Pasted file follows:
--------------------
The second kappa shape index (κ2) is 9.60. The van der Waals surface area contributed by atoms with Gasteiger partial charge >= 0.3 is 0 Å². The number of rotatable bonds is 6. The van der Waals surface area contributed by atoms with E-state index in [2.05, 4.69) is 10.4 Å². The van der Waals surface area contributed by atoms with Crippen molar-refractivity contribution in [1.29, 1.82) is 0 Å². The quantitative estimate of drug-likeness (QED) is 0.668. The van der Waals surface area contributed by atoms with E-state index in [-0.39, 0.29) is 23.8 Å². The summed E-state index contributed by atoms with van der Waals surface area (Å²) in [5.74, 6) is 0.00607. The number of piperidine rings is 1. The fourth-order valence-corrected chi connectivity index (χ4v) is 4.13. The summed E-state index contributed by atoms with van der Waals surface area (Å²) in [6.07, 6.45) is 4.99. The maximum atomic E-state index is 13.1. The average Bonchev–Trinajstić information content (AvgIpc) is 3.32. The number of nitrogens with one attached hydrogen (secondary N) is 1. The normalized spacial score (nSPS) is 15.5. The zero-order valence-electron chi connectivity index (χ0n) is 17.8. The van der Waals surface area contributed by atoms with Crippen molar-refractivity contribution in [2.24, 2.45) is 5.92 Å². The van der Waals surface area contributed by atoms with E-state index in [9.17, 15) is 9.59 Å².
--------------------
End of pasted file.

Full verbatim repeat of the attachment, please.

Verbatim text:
The second kappa shape index (κ2) is 9.60. The van der Waals surface area contributed by atoms with Gasteiger partial charge >= 0.3 is 0 Å². The number of rotatable bonds is 6. The van der Waals surface area contributed by atoms with E-state index in [2.05, 4.69) is 10.4 Å². The van der Waals surface area contributed by atoms with Crippen molar-refractivity contribution in [1.29, 1.82) is 0 Å². The quantitative estimate of drug-likeness (QED) is 0.668. The van der Waals surface area contributed by atoms with E-state index in [-0.39, 0.29) is 23.8 Å². The summed E-state index contributed by atoms with van der Waals surface area (Å²) in [5.74, 6) is 0.00607. The number of piperidine rings is 1. The fourth-order valence-corrected chi connectivity index (χ4v) is 4.13. The summed E-state index contributed by atoms with van der Waals surface area (Å²) in [6.07, 6.45) is 4.99. The maximum atomic E-state index is 13.1. The average Bonchev–Trinajstić information content (AvgIpc) is 3.32. The number of nitrogens with one attached hydrogen (secondary N) is 1. The normalized spacial score (nSPS) is 15.5. The zero-order valence-electron chi connectivity index (χ0n) is 17.8. The van der Waals surface area contributed by atoms with Crippen molar-refractivity contribution in [2.24, 2.45) is 5.92 Å². The van der Waals surface area contributed by atoms with E-state index in [9.17, 15) is 9.59 Å².